You only need two dumbbells and four moves to build stronger legs at home

Use these four exercises from Sweat app trainer Britany Williams to strengthen your lower body muscles

A woman performing a lateral lunge
(Image credit: Getty Images / Lacheev)

Strengthening your legs lays the foundation for a fit and functional body, and a top trainer has shown you don’t need much equipment to do it.

Home workout specialist Britany Williams has shared her four favorite exercises for strengthening your lower body using just a pair of dumbbells. 

She says the Romanian deadlift, lateral lunge, clam and squat recruit major leg muscles like the quadriceps on the front of your thigh, hamstrings on the back of your thigh, adductors on the inside of your thigh and glutes or backside muscles.

The result? Comprehensive lower body strength you can build at home. 

How to do Britany Williams' four favorite lower body exercises

1. Romanian deadlift

  • Stand upright with your feet roughly hip-width apart, holding a dumbbell in each hand. Hold the dumbbells in front of your thighs with your palms facing you.
  • Keeping your back flat and your core tight, hinge at the hips to lower the dumbbells along the front of your legs.
  • Lower the dumbbells as far as you can until you feel a stretch in your hamstrings (along the back of your thigh). Then squeeze your glutes (backside muscles) to reverse the motion and stand back up straight.

Why is it a favorite?

The Romanian deadlift is going to target your posterior chain—the muscles along the backside of your body, such as the glutes and hamstrings. A strong posterior chain is vital for maintaining your posture, keeping you functional and injury-free through everyday movements like bending over to pick something up from the floor.

"The most important thing with the deadlift is remembering that it’s hinge, not a squat," says Williams. In other words, focus on hinging at the hips rather than bending at the knees. 

2. Lateral lunge

  • Start by standing upright with your feet roughly shoulder-width apart. Hold a dumbbell in your left hand, with your arms by your side.
  • Take a large step to your side with your right leg. Land with your toes facing forward and place most of your weight on your right foot.
  • Keeping your chest up and allowing the dumbbell to hang toward the ground between your legs, bend your right knee to perform a lunge.
  • Drive through your right foot to propel yourself back to the starting position, standing upright.

Why is it a favorite?

The body moves in three planes of motion; sagittal (up, down, forward and backward), frontal (side-to-side) and transverse (rotational). Most exercises focus on the sagittal plane, but it's important to build strength in all three planes of motion to build a fit and functional body.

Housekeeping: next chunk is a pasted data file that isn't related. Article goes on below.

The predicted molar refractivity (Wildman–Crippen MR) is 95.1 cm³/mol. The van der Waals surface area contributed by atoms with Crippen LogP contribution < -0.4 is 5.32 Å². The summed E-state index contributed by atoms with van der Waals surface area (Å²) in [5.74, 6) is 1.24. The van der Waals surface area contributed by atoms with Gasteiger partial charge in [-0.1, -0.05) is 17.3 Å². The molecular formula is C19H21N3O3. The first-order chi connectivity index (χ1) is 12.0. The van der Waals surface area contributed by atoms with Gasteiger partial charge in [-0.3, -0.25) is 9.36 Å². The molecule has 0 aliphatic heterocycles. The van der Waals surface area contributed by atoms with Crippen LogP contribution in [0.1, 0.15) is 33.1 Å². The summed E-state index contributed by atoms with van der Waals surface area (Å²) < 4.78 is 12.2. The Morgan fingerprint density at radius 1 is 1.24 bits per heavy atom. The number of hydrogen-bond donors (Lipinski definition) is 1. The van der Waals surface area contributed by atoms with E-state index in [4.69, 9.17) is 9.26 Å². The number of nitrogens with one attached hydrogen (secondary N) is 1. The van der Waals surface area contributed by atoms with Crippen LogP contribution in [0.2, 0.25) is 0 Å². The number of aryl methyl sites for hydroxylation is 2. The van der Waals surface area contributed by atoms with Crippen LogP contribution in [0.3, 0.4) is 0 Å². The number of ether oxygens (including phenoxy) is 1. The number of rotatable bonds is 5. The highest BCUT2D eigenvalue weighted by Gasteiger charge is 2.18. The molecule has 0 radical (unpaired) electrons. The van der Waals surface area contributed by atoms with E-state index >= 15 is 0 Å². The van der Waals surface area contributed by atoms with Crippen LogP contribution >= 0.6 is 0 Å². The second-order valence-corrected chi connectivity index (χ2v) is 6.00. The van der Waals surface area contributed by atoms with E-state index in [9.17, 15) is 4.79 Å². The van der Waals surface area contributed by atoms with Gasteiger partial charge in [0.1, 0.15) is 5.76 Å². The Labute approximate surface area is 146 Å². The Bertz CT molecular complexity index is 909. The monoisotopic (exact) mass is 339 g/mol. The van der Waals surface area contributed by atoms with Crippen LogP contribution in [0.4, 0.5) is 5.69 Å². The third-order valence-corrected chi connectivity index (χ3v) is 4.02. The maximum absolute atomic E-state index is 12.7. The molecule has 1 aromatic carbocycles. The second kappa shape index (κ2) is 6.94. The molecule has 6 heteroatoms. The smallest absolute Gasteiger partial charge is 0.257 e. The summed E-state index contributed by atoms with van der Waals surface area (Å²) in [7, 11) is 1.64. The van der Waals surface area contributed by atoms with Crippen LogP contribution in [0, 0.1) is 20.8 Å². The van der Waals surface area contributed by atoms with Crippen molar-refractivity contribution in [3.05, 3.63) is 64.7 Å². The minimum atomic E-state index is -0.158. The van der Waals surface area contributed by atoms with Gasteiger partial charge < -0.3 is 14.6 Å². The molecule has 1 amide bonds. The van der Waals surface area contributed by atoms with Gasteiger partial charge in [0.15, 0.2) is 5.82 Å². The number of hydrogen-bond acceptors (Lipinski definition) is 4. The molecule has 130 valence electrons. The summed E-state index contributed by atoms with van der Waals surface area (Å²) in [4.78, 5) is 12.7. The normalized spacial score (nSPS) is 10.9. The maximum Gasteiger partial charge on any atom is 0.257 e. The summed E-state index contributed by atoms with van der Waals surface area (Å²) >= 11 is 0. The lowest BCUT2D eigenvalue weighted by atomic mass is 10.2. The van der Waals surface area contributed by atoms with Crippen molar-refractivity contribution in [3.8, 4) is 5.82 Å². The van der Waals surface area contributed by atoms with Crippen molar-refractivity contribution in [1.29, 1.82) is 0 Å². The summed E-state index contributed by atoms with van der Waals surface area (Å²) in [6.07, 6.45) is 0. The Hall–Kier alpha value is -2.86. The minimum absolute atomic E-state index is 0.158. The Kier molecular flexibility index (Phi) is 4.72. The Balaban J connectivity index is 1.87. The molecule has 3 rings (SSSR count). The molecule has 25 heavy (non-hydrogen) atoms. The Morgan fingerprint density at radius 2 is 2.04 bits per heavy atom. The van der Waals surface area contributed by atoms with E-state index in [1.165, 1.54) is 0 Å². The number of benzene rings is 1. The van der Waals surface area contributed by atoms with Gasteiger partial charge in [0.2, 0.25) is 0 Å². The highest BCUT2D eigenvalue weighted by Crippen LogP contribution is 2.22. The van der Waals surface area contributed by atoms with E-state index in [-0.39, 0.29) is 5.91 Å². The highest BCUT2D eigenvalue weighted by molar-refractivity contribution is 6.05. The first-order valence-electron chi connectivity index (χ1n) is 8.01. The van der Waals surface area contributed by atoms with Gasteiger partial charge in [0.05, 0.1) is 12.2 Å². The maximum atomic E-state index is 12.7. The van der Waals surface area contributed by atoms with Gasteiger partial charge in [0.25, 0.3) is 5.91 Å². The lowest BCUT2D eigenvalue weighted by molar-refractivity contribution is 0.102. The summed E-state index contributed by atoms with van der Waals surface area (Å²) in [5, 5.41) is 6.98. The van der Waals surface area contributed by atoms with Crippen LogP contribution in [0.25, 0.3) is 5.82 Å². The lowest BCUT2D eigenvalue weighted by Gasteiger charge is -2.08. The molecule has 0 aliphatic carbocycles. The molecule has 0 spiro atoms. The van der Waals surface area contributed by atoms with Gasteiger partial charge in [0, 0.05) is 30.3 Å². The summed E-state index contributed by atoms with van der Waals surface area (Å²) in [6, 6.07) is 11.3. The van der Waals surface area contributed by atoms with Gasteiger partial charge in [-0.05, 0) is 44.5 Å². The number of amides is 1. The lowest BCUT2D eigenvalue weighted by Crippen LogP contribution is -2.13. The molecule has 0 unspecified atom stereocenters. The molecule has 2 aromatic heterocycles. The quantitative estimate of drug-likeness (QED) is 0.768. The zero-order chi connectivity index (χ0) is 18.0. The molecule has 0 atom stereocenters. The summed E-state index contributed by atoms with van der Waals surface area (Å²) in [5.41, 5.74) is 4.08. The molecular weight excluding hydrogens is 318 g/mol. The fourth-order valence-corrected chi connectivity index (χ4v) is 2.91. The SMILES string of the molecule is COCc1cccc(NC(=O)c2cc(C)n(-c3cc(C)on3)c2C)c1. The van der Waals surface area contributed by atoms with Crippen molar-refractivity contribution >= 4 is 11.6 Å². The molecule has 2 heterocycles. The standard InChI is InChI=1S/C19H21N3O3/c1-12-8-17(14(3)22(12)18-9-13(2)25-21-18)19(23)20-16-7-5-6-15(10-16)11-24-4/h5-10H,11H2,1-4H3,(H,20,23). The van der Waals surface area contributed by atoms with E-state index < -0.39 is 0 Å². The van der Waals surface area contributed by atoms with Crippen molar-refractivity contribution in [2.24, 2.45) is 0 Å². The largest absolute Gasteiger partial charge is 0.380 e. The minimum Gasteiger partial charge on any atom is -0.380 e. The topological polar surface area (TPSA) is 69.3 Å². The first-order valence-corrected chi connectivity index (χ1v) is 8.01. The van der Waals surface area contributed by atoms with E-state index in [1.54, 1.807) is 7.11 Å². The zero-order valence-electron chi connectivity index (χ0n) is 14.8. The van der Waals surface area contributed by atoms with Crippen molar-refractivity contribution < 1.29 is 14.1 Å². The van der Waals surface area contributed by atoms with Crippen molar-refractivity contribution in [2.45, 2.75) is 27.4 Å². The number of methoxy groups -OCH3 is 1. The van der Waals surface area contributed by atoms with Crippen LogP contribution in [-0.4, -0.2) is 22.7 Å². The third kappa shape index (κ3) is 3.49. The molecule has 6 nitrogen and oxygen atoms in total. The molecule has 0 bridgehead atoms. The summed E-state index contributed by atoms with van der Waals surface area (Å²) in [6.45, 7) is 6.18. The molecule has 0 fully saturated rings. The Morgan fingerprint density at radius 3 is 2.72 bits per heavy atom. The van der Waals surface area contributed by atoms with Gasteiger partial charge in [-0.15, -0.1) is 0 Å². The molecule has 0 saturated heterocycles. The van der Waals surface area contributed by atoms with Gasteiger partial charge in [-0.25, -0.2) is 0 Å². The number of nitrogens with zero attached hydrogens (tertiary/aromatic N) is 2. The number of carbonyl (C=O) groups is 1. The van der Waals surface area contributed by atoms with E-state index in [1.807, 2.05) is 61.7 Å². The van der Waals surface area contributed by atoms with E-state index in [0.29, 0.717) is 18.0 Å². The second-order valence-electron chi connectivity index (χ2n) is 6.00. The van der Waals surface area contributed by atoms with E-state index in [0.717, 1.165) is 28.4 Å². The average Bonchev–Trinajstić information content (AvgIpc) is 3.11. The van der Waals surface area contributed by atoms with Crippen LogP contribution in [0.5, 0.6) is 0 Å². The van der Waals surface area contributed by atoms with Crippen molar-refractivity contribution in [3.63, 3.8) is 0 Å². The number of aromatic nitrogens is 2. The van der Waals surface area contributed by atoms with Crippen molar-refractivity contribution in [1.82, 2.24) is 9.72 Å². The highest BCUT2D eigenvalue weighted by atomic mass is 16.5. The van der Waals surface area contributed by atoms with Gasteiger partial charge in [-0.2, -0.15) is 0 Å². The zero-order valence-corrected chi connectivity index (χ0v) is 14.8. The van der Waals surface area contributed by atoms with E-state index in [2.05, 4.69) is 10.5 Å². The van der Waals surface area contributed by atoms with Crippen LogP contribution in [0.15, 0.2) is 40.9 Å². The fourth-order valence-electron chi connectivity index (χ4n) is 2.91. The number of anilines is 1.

The lateral lunge is an excellent way to train in the frontal plane. It recruits your glutes, hamstrings and adductors—the muscles on the inside of your thigh, responsible for bringing your legs toward the midline of your body. 

3. Clam

  • Lie on your right side. Prop yourself onto your right forearm so it runs adjacent to your body, under your shoulder. Keeping your toes in line with your body, bend your knees to bring them slightly in front of you.
  • Keeping your right leg pressed into the floor and your feet together, move your left knee upward in an arc, then lower it back down to the starting position.

Why is it a favorite?

This move is a favorite for Williams because it targets the gluteus medius—found on the side of your backside. Strengthening this muscle can support and stabilize the hip joint.

4. Squat

  • Stand upright with your feet roughly shoulder-width apart.
  • Keeping your back straight and your chest up, push your hips back to initiate the squat.
  • From here, bend your knees and lower your hips as far toward the ground as you can while keeping your chest up.
  • When you reach the lowest position you can while maintaining good form, drive through your feet to straighten your legs and return to the starting position.

Why is it a favorite?

"The squat is an excellent exercise for your quads and your glutes, and it’s one of the most fundamental movement patterns that exists," says Williams. 

Just think how many times you perform a variation of a squat in your day-to-day life, whether you’re standing up from a chair or getting out of bed. So it pays to build strength and proficiency in this movement pattern. 

Need some weights to support your home workouts? Our guide to the best adjustable dumbbells can help

Harry Bullmore
Fitness Writer

Harry Bullmore is a Fitness Writer for Fit&Well and its sister site Coach, covering accessible home workouts, strength training session, and yoga routines. He joined the team from Hearst, where he reviewed products for Men's Health, Women's Health, and Runner's World. He is passionate about the physical and mental benefits of exercise, and splits his time between weightlifting, CrossFit, and gymnastics, which he does to build strength, boost his wellbeing, and have fun.

Harry is a NCTJ-qualified journalist, and has written for Vice, Learning Disability Today, and The Argus, where he was a crime, politics, and sports reporter for several UK regional and national newspapers.